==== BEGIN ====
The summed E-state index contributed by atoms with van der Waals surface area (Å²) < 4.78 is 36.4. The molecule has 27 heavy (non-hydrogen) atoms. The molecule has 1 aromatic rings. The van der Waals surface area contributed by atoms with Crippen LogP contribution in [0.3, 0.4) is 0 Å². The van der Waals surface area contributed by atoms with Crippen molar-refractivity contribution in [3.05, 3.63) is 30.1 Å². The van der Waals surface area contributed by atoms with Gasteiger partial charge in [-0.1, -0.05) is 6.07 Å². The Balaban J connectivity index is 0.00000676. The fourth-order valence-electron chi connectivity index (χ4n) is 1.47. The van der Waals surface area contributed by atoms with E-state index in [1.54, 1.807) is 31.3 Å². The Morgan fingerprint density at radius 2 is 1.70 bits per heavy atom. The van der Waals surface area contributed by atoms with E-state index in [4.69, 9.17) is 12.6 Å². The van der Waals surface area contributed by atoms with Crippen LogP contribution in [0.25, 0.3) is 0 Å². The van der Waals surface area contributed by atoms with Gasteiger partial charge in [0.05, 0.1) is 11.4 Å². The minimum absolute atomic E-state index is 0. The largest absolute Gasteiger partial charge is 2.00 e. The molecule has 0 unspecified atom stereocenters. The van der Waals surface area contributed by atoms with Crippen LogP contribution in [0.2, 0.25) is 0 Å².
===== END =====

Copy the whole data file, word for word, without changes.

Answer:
The summed E-state index contributed by atoms with van der Waals surface area (Å²) < 4.78 is 36.4. The molecule has 27 heavy (non-hydrogen) atoms. The molecule has 1 aromatic rings. The van der Waals surface area contributed by atoms with Crippen LogP contribution in [0.3, 0.4) is 0 Å². The van der Waals surface area contributed by atoms with Crippen molar-refractivity contribution in [3.05, 3.63) is 30.1 Å². The van der Waals surface area contributed by atoms with Gasteiger partial charge in [-0.1, -0.05) is 6.07 Å². The Balaban J connectivity index is 0.00000676. The fourth-order valence-electron chi connectivity index (χ4n) is 1.47. The van der Waals surface area contributed by atoms with E-state index in [1.54, 1.807) is 31.3 Å². The Morgan fingerprint density at radius 2 is 1.70 bits per heavy atom. The van der Waals surface area contributed by atoms with E-state index in [4.69, 9.17) is 12.6 Å². The van der Waals surface area contributed by atoms with Crippen LogP contribution in [0.25, 0.3) is 0 Å². The van der Waals surface area contributed by atoms with Gasteiger partial charge in [0.05, 0.1) is 11.4 Å². The minimum absolute atomic E-state index is 0. The largest absolute Gasteiger partial charge is 2.00 e. The molecule has 0 unspecified atom stereocenters. The van der Waals surface area contributed by atoms with Crippen LogP contribution in [0.2, 0.25) is 0 Å².